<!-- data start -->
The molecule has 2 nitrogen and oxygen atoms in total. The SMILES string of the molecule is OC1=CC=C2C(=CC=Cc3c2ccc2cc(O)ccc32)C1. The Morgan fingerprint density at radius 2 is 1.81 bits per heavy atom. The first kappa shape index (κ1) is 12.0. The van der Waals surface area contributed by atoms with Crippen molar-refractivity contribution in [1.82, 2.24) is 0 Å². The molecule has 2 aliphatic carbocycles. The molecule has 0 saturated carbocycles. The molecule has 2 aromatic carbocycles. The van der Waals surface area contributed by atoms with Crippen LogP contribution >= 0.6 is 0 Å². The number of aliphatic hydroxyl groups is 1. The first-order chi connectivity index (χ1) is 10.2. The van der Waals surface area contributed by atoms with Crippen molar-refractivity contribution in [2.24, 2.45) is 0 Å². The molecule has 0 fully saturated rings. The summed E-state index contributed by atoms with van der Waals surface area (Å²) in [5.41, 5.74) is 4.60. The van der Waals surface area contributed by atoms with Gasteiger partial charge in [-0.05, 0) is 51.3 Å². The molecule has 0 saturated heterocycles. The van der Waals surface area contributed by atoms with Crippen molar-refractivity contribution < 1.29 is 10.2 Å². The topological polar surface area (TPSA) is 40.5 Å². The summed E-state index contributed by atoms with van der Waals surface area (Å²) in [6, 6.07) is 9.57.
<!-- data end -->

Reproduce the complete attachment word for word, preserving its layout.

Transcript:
The molecule has 2 nitrogen and oxygen atoms in total. The SMILES string of the molecule is OC1=CC=C2C(=CC=Cc3c2ccc2cc(O)ccc32)C1. The Morgan fingerprint density at radius 2 is 1.81 bits per heavy atom. The first kappa shape index (κ1) is 12.0. The van der Waals surface area contributed by atoms with Crippen molar-refractivity contribution in [1.82, 2.24) is 0 Å². The molecule has 2 aliphatic carbocycles. The molecule has 0 saturated carbocycles. The molecule has 2 aromatic carbocycles. The van der Waals surface area contributed by atoms with Crippen LogP contribution >= 0.6 is 0 Å². The number of aliphatic hydroxyl groups is 1. The first-order chi connectivity index (χ1) is 10.2. The van der Waals surface area contributed by atoms with Crippen molar-refractivity contribution in [2.24, 2.45) is 0 Å². The molecule has 0 fully saturated rings. The summed E-state index contributed by atoms with van der Waals surface area (Å²) in [5.41, 5.74) is 4.60. The van der Waals surface area contributed by atoms with Gasteiger partial charge in [-0.05, 0) is 51.3 Å². The molecule has 0 saturated heterocycles. The van der Waals surface area contributed by atoms with Crippen molar-refractivity contribution < 1.29 is 10.2 Å². The topological polar surface area (TPSA) is 40.5 Å². The summed E-state index contributed by atoms with van der Waals surface area (Å²) in [6, 6.07) is 9.57.